Accelerating Science Discovery - Join the Discussion

Published by Dr. Jeffrey Salmon

One of the more fascinating pieces of work at a DOE National Laboratory was the examination of an ancient work by Archimedes on parchment that had been erased, written over, and so, mostly, lost to history. Lost, that is, until the SLAC synchrotron X-ray beam tore into the parchment and was able to let us see and read much of the original Archimedean text. Archimedes would have used a lab notebook, if he had had paper, or a computer and a thumb-drive to record his work if they had been available, but he did not live long enough to invent those things, which he probably could have if given the time. One hopes that before his study was erased, others were able to read it, profit from its insights, and use the knowledge as a springboard to another discovery. That’s one way we make progress.

We often hear that with declining costs in storage, increased bandwidth, and faster processing speeds, the power and potential of the electronic age to spread and communicate science are amazing things to ponder. I guess. But the work can still be lost, no matter how it is recorded. And some material, let’s face it, isn’t worth saving. Between this blog and Archimedes’ method of mechanical theorems, the work that SLAC was looking at, which would you save? What is needed now, as then, is someone to care about preserving the scientific findings that are worth preserving.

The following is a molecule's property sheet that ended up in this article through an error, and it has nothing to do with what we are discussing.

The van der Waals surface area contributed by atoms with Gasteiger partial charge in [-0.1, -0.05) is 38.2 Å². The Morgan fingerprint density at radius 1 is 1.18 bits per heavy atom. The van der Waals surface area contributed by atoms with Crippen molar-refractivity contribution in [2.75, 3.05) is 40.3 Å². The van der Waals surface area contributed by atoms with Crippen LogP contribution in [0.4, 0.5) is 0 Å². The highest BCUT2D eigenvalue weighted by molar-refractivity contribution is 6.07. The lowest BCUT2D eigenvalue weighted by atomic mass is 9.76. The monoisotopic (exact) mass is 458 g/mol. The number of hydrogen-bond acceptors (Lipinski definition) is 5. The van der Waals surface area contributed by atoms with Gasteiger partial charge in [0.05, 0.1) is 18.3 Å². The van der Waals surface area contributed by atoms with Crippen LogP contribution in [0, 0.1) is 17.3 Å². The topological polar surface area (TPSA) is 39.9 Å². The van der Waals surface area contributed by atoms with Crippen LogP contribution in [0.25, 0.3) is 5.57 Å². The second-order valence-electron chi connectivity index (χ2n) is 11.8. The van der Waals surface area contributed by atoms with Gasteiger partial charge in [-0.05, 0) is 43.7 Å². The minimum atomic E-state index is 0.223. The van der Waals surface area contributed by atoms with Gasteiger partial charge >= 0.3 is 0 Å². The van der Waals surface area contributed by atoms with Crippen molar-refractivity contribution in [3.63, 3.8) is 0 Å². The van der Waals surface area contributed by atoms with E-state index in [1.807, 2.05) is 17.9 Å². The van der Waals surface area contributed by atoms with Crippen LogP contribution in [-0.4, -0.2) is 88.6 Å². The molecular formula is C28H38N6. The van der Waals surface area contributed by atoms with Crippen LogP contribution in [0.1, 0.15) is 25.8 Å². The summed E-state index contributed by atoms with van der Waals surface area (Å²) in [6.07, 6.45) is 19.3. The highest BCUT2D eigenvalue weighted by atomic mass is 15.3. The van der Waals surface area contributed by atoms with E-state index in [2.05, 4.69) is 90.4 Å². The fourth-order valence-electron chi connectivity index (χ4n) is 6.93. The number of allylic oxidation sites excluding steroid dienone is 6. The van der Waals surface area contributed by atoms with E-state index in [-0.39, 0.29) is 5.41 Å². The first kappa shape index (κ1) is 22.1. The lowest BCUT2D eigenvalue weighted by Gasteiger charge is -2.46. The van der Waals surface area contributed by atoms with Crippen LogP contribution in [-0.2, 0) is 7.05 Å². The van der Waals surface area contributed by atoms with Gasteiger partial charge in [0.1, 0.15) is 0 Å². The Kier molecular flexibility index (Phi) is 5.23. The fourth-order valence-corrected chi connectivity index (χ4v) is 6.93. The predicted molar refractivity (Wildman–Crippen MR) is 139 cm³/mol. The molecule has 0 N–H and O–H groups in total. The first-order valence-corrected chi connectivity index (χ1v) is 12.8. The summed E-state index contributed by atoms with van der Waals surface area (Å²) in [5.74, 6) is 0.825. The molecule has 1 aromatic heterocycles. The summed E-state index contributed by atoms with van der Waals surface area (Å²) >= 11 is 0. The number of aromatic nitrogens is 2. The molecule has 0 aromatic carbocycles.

Published by Dr. William Watson

OSTI's current services accelerate science through what is largely a kind of card file.  We point people to particular pieces of literature or data that meet certain search criteria.  From there, people can build on what those pieces of information tell them and achieve new discoveries and inventions. 

Published by Dr. Walt Warnick

The success of Google has been so profound that the word “Google” is now considered a verb. http://en.wikipedia.org/wiki/Google_(verb) “To Google” has come to mean to search the web via the free search engine provided by Google, Inc.

Published by Dr. Walt Warnick

The notion that science progresses only if knowledge is shared is the reason that OSTI wascreated in 1947. Documents sent to and from President Franklin Roosevelt near the end of World War II included this rationale for sharing knowledge, and the concept was incorporated into the Atomic Energy Act of 1946 which led to the creation of OSTI.

 

Published by Dr. Walt Warnick

We have integrated about ten OSTI products dealing with technical reports, e-prints, patents, conference proceedings, project summaries, etc., so that they are all searchable via s single query.  The integrated product allows users to search without first having to decide which OSTI product is likely to have the content he/she seeks.  This product is ScienceAccelerator.gov.